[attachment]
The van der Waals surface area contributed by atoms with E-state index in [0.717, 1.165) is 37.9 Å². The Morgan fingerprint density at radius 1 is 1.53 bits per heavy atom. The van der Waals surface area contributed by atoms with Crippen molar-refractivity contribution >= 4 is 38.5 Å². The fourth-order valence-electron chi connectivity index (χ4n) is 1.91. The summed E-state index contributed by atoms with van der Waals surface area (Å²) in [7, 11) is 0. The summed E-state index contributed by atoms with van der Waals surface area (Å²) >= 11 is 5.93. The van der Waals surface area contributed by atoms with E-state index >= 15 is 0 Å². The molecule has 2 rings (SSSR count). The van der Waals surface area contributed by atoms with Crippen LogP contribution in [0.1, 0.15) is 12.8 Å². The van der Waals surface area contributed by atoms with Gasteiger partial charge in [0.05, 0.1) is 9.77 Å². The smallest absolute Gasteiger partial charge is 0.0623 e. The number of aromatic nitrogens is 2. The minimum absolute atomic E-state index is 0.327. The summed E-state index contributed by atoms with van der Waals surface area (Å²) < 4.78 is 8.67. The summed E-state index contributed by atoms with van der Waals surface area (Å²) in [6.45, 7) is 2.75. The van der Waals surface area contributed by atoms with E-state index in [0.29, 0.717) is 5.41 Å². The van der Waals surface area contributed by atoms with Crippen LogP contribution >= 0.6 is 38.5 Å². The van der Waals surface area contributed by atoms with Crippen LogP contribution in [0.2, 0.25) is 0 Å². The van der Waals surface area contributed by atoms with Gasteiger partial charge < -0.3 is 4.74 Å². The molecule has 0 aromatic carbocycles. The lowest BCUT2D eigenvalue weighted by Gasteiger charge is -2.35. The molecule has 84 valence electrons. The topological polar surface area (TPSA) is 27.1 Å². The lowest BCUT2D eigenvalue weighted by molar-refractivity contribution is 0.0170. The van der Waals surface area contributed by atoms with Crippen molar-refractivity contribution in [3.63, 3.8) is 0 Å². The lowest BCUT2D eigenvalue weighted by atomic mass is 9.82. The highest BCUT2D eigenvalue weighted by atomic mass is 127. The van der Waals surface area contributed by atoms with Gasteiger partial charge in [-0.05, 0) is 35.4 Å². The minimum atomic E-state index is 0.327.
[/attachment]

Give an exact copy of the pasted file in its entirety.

The van der Waals surface area contributed by atoms with E-state index in [0.717, 1.165) is 37.9 Å². The Morgan fingerprint density at radius 1 is 1.53 bits per heavy atom. The van der Waals surface area contributed by atoms with Crippen molar-refractivity contribution >= 4 is 38.5 Å². The fourth-order valence-electron chi connectivity index (χ4n) is 1.91. The summed E-state index contributed by atoms with van der Waals surface area (Å²) in [7, 11) is 0. The summed E-state index contributed by atoms with van der Waals surface area (Å²) >= 11 is 5.93. The van der Waals surface area contributed by atoms with E-state index >= 15 is 0 Å². The molecule has 2 rings (SSSR count). The van der Waals surface area contributed by atoms with Crippen LogP contribution in [0.1, 0.15) is 12.8 Å². The van der Waals surface area contributed by atoms with Gasteiger partial charge in [0.05, 0.1) is 9.77 Å². The smallest absolute Gasteiger partial charge is 0.0623 e. The number of aromatic nitrogens is 2. The minimum absolute atomic E-state index is 0.327. The summed E-state index contributed by atoms with van der Waals surface area (Å²) < 4.78 is 8.67. The summed E-state index contributed by atoms with van der Waals surface area (Å²) in [6.45, 7) is 2.75. The van der Waals surface area contributed by atoms with E-state index in [0.29, 0.717) is 5.41 Å². The van der Waals surface area contributed by atoms with Crippen LogP contribution >= 0.6 is 38.5 Å². The van der Waals surface area contributed by atoms with Crippen LogP contribution in [0.2, 0.25) is 0 Å². The van der Waals surface area contributed by atoms with Gasteiger partial charge < -0.3 is 4.74 Å². The molecule has 0 aromatic carbocycles. The lowest BCUT2D eigenvalue weighted by Gasteiger charge is -2.35. The molecule has 84 valence electrons. The topological polar surface area (TPSA) is 27.1 Å². The lowest BCUT2D eigenvalue weighted by molar-refractivity contribution is 0.0170. The van der Waals surface area contributed by atoms with Crippen molar-refractivity contribution in [3.63, 3.8) is 0 Å². The lowest BCUT2D eigenvalue weighted by atomic mass is 9.82. The highest BCUT2D eigenvalue weighted by atomic mass is 127. The van der Waals surface area contributed by atoms with Gasteiger partial charge in [-0.05, 0) is 35.4 Å². The minimum atomic E-state index is 0.327.